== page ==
Uber battle: How Indonesia's taxi drivers are forging a ride-hailing resistance
Indonesia's largest taxi company is teaming up with a local taxi-motorcycle service in an effort to beat back ride-sharers like Grab and Uber.
A lot of Indonesians need cab rides. The question is, who’s going to pick them up.
Local moto-taxi ride-hailing service Go-Jek launched on Thursday a new arrangement with traditional taxi operator Blue Bird, incorporating its fleet of 23,000 cabs into its own services in Jakarta, according to Mashable. That means co-opting one of the most forceful opponents of ride-hailing services – in Jakarta, thousands of Blue Bird drivers have in the past blocked major arteries in protest of the services’ entry into the local market.
The announcement came the same day as Grab, the Singapore-based ride-hail, said it is investing $700 million in Indonesia over the next four years, reports The Wall Street Journal. The investment will go toward a research and development center in Jakarta with 150 new engineers, a $100 million investment fund for local finance tech companies, and the expansion of GrabPay, its mobile-payment service.
Indonesia represents Grab's biggest market. But it’s also considered fertile territory by rivals – the market for ride-hailing services are expected to reach $5.6 billion by 2025, and Uber has a presence in several Indonesian cities along with a foreign investment company in the capital.
That multi-party wrangling over market share seems to pose an alternative vision to other, more two-sided fights over the future of urban cab services.
In November, The Christian Science Monitor’s Ben Rosen reported that a case against Uber had reached the highest court of the European Union, where ride-sharing apps have been met with perhaps the most substantial resistance:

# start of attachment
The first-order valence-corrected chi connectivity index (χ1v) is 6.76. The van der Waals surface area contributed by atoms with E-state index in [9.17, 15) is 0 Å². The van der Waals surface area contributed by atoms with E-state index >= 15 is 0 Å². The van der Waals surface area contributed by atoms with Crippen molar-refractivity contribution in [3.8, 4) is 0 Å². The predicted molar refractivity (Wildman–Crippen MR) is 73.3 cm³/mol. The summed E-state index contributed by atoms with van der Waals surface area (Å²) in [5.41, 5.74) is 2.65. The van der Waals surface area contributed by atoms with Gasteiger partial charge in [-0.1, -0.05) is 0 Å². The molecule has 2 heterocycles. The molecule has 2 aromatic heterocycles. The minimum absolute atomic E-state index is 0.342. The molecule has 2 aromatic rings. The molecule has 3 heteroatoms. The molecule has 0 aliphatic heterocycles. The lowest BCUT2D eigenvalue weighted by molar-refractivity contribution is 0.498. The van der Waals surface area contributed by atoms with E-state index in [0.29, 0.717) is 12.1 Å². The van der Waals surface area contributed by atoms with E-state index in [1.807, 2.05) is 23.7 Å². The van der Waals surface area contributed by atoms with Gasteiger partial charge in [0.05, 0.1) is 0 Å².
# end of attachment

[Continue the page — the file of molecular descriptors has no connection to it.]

With an estimated value of $68 billion, Uber and its ongoing battle with the taxi industry has been at the center of this controversy.
“The biggest impact,” Schor writes about the taxi industry, “is likely the erosion in the value of [taxi drivers'] medallions, the licenses they must possess to operate, because these medallions yield pure rents.”
In Paris, for instance, traditional taxi drivers enjoyed a monopoly of privilege and power, Dominique Andolfatto, a professor of political science at the University of Bourgogne, told The Christian Science Monitor last year. But now, frustrated with the current system, many younger French citizens, in particular, are embracing economic deregulation.
“What’s interesting is that Uber has accomplished something that we thought would never happen in France: digital innovations are inciting change where politicians have failed to do so,” David Viret-Lange, the chief information officer at French telecom giant Orange Business Services, told the Monitor.
Indonesia’s market would seem especially dynamic in comparison, perhaps in part because of how people are getting around: in addition to cars, Grab’s services include a motorbike-pooling service; Uber also recently added a two-wheeler service called UberMotor, as well as chauffeur-driven rental cars in Bali, reports the Journal.
As the Monitor’s Lonnie Shekhtman wrote last August, some economists see political battles over the ride-sharing market as unnecessarily two-dimensional.
"Some say there’s only room for one dominant company in each international market,” she wrote. "Yet others point out that there’s definitely room for more, given that it’s so easy to start a ride-hailing service: There are no infrastructure costs, few employees, and no reason for customers to get locked in. For riders, who can order rides quickly and easily through a phone app, the more competition the better."